In addition to the deal timeline and politics involved (must have been fun to be a fly on the wall in board room discussions), I found the Morgan Stanley (”MS”) valuation methodologies very noteworthy as far as public market valuations are concerned.

As a part of the deal, Morgan Stanley was charged with making sure that the deal was “fair” for shareholders, AKA, shareholders are getting an attractive offer from Amazon. To do so, MS conducted various valuation analyses of One Medical to make sure that the purchase price fell within a calculated valuation range.

Valuation Methods used and One Medical share values calculated:

  1. Public Trading Benchmarks ($7.50 – $15.75)
  2. Discounted Equity Value Analysis ($11.25 – $21.50)
  3. Discounted Cash Flow Analysis ($11.75 – $21.50)
  4. Premiums Paid Analysis ($11.59 – $14.90)

Let’s dive into the assumptions used in each method.

Method 1:The fairness opinion provided a good overview and landscape for tech-enabled primary care platforms in the public markets.

In looking at method 1, MS developed the following market multiples map for the tech-enabled services landscape, bifurcating between more general tech-enabled players and the companies focused on Medicare Advantage specifically (top section of the below).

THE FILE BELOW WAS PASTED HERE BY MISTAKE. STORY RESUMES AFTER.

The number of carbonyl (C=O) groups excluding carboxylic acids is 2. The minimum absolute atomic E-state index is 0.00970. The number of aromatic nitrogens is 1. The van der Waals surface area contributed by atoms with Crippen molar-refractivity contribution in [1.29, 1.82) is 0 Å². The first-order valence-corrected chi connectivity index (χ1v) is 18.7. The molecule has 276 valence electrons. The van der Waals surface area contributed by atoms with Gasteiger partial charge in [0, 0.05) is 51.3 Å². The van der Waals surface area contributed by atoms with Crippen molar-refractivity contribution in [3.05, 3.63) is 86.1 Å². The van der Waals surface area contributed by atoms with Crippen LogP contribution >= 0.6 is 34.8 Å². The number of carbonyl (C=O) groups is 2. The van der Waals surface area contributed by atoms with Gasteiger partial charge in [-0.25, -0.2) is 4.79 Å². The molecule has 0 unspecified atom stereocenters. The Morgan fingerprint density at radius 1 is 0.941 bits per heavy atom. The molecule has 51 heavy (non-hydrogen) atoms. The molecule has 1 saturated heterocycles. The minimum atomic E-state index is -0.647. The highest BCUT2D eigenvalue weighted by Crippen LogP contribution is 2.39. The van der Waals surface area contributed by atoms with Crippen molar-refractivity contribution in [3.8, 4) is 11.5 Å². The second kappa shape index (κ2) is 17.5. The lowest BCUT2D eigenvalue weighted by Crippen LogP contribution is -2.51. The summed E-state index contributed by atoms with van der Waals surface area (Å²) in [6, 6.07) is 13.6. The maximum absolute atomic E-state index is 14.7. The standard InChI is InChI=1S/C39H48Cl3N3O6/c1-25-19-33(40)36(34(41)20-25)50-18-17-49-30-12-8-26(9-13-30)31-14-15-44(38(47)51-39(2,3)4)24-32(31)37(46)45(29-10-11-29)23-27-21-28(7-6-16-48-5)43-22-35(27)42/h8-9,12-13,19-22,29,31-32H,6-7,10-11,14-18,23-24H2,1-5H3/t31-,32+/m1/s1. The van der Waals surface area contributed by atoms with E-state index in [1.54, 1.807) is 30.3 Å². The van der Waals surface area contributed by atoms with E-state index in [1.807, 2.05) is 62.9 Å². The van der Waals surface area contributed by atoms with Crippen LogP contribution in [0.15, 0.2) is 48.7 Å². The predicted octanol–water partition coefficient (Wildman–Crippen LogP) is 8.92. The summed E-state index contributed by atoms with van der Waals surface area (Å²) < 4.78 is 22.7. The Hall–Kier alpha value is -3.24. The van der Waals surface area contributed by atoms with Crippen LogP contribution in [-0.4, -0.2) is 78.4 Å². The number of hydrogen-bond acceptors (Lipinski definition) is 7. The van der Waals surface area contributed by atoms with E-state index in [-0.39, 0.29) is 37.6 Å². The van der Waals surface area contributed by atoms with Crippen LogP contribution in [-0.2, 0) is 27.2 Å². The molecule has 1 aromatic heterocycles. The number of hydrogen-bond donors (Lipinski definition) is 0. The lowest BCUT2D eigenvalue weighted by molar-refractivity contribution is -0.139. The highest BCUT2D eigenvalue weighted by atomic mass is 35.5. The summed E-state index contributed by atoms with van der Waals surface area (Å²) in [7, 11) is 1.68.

MS focused on 2022 and 2023 revenue multiples on July 1 – called the ‘unaffected’ multiples (prior to the news announcement that bid up other players in the space). For illustrative purposes, I included the ‘affected’ multiples and the difference between the two so you can see the impact that takeover rumors had on the whole landscape).

After selecting a range of 1.0x – 2.5x across 2022 and 2023 revenue multiples, MS calculated One Medical’s equity value per share at a range between $7.50 and $15.75 – below the takeover price of $18.

Translation: the premium at the time on a multiple basis was well above One Medical’s publicly traded peers

Inside the Amazon - One Medical Deal Hospitalogy

Methods 2 and 3: For its cash-flow based analyses (Equity Value and Discounted Cash Flow analyses) MS used two internal One Medical forecasts in its analyses, Case A and Case B.

Morgan Stanley created internal financial projections in conjunction with One Medical management and developed a fairness opinion for the merger based on a few familiar valuation methodologies:

Case A assumed lower long-term capital investment in future growth starting in 2024 as a result of the current macro economy but projected higher cash flow and revenue through 2025:

Inside the Amazon - One Medical Deal Hospitalogy

Case B assumed higher long-term capital investment and subsequent long-term growth with significantly more cash flow in the out years (2026E – 2031E; AKA, higher terminal value):

Inside the Amazon - One Medical Deal Hospitalogy

I won’t opine as to the feasibility of these projections, but I WILL tell you that all of the metrics (revenue, care margin, adjusted EBITDA) all sit at the high end – or ABOVE the high end of One Medical’s guidance range that it disclosed in Q1 2022. So, take that for what it’s worth